Trauma--the psychological consequences of wars, accidents and abuse--has become the subject of heated debate among doctors, psychologists, and lay critics (and activists) in recent years. The essays in this book trace the origins of these debates in medicine and culture in modern Europe and America. They cover medical and cultural aspects of experiences understood to be "traumatic" from rail and factory accidents in the later nineteenth century through the First World War and its aftermath.
Table of Contents
Contributors; Preface; 1. Trauma, psychiatry, and history: a conceptual and historiographical introduction Paul Lerner and Mark S. Micale;
Part I. Travel and Trauma in the Victorian Era:
2. The railway accident: trains, trauma, and technological crisis in nineteenth-century Britain Ralph Harrington; 3. Trains and trauma in the American gilded age Eric Caplan;
Part II. Work, Accidents, and Trauma in the Early Welfare State:
4. Events, series, trauma: the probabilistic revolution of the mind in the late nineteenth and early twentieth centuries Wolfgang Schäffner; 5. The German welfare state as a discourse of trauma Greg A. Eghigian;
Part III. Theorizing Trauma: Psychiatry and Modernity at the Turn of the Century:
6. Jean-Martin Charcot and les névroses traumatiques: from medicine to culture in French trauma theory of the late nineteenth century Mark S. Micale; 7. From traumatic neurosis to male hysteria: the decline and fall of Hermann Oppenheim, 1889–1919 Paul Lerner; 8. The construction of female sexual trauma in turn-of-the-century American mental medicine Lisa Cardyn;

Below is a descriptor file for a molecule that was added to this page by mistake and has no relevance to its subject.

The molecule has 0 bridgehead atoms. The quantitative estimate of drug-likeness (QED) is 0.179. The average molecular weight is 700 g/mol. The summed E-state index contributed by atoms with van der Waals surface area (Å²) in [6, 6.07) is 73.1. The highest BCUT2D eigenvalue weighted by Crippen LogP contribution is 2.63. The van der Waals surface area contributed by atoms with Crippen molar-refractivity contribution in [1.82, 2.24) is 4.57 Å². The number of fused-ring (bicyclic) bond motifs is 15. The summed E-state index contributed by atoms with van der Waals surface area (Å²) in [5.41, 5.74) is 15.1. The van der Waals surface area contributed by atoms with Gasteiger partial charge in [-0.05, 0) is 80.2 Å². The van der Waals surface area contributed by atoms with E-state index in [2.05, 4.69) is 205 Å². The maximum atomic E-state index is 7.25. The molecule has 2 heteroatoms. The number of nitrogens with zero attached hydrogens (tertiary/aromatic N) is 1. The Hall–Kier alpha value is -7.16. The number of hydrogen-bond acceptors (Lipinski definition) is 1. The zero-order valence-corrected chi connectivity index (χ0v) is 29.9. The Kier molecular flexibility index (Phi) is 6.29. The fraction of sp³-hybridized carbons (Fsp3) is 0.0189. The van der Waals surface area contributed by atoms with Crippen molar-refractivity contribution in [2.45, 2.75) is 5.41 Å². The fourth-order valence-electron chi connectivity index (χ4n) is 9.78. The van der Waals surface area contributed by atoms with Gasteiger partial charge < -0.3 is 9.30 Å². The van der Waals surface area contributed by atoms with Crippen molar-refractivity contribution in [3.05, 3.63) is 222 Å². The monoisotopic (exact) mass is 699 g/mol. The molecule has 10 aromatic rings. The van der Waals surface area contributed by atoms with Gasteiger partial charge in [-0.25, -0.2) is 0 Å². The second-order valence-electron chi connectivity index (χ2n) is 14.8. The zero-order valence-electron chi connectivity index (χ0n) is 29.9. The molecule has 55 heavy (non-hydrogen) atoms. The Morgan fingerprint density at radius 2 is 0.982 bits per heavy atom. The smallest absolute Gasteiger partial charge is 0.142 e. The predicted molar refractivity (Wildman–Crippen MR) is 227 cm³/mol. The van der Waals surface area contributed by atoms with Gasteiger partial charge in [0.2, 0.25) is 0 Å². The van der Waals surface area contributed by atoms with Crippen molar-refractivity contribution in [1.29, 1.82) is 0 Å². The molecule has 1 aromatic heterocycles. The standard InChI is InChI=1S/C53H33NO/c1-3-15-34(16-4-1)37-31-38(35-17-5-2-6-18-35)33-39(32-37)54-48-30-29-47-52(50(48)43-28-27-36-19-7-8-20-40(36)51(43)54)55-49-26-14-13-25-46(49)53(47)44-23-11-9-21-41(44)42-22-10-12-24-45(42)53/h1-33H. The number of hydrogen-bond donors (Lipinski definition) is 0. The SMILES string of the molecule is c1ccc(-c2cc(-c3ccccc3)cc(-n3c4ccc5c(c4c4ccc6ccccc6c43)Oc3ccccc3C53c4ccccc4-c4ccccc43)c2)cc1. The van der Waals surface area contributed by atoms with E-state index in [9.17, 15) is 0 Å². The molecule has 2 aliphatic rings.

Part IV. Shock, Trauma, and Psychiatry in the First World War:
9. 'Why are they not cured?' British shellshock treatment during the Great War Peter Leese; 10. Psychiatrists, soldiers, and officers in Italy during the Great War Bruna Bianchi; 11. A Battle of Nerves: hysteria and its treatments in France during World War I Marc Roudebush; 13. Invisible wounds: the American legion, shell-shocked veterans, and American society, 1919–1924 Caroline Cox; Index.
About the Author:
Mark Micale is Emeritus Professor of History at the University of Illinois in Urbana-Champaign, USA. He is the author or editor of seven books, including Beyond the Unconscious; Discovering the History of Psychiatry; Traumatic Pasts: History, Psychiatry, and Trauma in the Modern Age, 1870-1930; The Mind of Modernism: Medicine, Psychology, and the Cultural Arts in Europe and America, 1880-1940; and Hysterical Men: The Hidden History of Male Nervous Illness.
Paul Lerner, Mark S. Micale, Ralph Harrington, Eric Caplan, Wolfgang Schäffner, Greg A. Eghigian, Lisa Cardyn, Peter Leese, Bruna Bianchi, Marc Roudebush, Caroline Cox